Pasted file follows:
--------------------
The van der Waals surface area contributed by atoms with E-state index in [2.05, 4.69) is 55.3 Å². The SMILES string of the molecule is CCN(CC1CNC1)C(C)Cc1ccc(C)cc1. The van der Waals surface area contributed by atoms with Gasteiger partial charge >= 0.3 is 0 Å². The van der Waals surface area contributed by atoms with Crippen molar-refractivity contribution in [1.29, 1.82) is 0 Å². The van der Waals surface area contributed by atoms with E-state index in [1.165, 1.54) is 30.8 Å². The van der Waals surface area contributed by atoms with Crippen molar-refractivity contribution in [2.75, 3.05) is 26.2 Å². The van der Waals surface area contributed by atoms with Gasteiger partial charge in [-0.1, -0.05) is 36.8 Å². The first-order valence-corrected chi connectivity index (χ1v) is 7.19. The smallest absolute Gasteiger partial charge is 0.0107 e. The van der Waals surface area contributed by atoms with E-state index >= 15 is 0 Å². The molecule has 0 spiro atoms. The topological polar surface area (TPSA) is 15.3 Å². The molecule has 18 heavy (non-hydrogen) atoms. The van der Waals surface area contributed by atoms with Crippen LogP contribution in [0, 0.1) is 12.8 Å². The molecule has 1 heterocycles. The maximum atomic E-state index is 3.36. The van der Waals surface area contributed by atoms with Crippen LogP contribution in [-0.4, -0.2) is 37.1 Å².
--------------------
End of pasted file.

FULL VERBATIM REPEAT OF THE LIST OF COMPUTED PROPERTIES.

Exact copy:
The van der Waals surface area contributed by atoms with E-state index in [2.05, 4.69) is 55.3 Å². The SMILES string of the molecule is CCN(CC1CNC1)C(C)Cc1ccc(C)cc1. The van der Waals surface area contributed by atoms with Gasteiger partial charge >= 0.3 is 0 Å². The van der Waals surface area contributed by atoms with Crippen molar-refractivity contribution in [1.29, 1.82) is 0 Å². The van der Waals surface area contributed by atoms with E-state index in [1.165, 1.54) is 30.8 Å². The van der Waals surface area contributed by atoms with Crippen molar-refractivity contribution in [2.75, 3.05) is 26.2 Å². The van der Waals surface area contributed by atoms with Gasteiger partial charge in [-0.1, -0.05) is 36.8 Å². The first-order valence-corrected chi connectivity index (χ1v) is 7.19. The smallest absolute Gasteiger partial charge is 0.0107 e. The van der Waals surface area contributed by atoms with E-state index >= 15 is 0 Å². The molecule has 0 spiro atoms. The topological polar surface area (TPSA) is 15.3 Å². The molecule has 18 heavy (non-hydrogen) atoms. The van der Waals surface area contributed by atoms with Crippen LogP contribution in [0, 0.1) is 12.8 Å². The molecule has 1 heterocycles. The maximum atomic E-state index is 3.36. The van der Waals surface area contributed by atoms with Crippen LogP contribution in [-0.4, -0.2) is 37.1 Å².